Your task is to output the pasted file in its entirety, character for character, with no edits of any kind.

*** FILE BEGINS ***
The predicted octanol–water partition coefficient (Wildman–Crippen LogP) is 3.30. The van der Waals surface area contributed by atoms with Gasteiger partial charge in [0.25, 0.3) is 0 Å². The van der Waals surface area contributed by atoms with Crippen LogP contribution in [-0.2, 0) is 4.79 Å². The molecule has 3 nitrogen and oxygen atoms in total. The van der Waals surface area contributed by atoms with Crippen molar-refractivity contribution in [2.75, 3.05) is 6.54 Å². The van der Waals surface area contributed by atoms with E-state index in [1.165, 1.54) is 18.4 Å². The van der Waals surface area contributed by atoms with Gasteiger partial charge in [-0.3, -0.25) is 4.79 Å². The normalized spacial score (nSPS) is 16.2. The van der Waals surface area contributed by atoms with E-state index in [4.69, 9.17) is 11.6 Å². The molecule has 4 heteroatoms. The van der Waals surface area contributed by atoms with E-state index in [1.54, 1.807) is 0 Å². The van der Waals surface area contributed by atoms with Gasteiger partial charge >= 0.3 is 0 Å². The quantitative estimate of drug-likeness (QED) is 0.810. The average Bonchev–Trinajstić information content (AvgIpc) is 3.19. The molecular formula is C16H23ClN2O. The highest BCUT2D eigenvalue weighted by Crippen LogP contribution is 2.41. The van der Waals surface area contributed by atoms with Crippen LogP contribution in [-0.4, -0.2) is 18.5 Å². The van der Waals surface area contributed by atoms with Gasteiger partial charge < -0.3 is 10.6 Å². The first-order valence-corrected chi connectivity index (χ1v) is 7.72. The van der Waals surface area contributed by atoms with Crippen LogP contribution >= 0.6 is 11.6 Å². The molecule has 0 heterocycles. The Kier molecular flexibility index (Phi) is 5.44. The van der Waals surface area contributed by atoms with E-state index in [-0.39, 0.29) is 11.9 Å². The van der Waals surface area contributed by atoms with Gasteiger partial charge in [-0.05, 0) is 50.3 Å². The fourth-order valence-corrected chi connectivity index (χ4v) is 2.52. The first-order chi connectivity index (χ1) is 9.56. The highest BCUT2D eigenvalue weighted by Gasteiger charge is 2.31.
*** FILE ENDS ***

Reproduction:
The predicted octanol–water partition coefficient (Wildman–Crippen LogP) is 3.30. The van der Waals surface area contributed by atoms with Gasteiger partial charge in [0.25, 0.3) is 0 Å². The van der Waals surface area contributed by atoms with Crippen LogP contribution in [-0.2, 0) is 4.79 Å². The molecule has 3 nitrogen and oxygen atoms in total. The van der Waals surface area contributed by atoms with Crippen molar-refractivity contribution in [2.75, 3.05) is 6.54 Å². The van der Waals surface area contributed by atoms with E-state index in [1.165, 1.54) is 18.4 Å². The van der Waals surface area contributed by atoms with Gasteiger partial charge in [-0.3, -0.25) is 4.79 Å². The normalized spacial score (nSPS) is 16.2. The van der Waals surface area contributed by atoms with E-state index in [4.69, 9.17) is 11.6 Å². The molecule has 4 heteroatoms. The van der Waals surface area contributed by atoms with E-state index in [1.54, 1.807) is 0 Å². The van der Waals surface area contributed by atoms with Gasteiger partial charge >= 0.3 is 0 Å². The quantitative estimate of drug-likeness (QED) is 0.810. The average Bonchev–Trinajstić information content (AvgIpc) is 3.19. The molecular formula is C16H23ClN2O. The highest BCUT2D eigenvalue weighted by Crippen LogP contribution is 2.41. The van der Waals surface area contributed by atoms with Crippen LogP contribution in [-0.4, -0.2) is 18.5 Å². The van der Waals surface area contributed by atoms with Gasteiger partial charge < -0.3 is 10.6 Å². The first-order valence-corrected chi connectivity index (χ1v) is 7.72. The van der Waals surface area contributed by atoms with Crippen LogP contribution >= 0.6 is 11.6 Å². The molecule has 0 heterocycles. The Kier molecular flexibility index (Phi) is 5.44. The van der Waals surface area contributed by atoms with E-state index in [-0.39, 0.29) is 11.9 Å². The van der Waals surface area contributed by atoms with Gasteiger partial charge in [-0.05, 0) is 50.3 Å². The fourth-order valence-corrected chi connectivity index (χ4v) is 2.52. The first-order chi connectivity index (χ1) is 9.56. The highest BCUT2D eigenvalue weighted by Gasteiger charge is 2.31.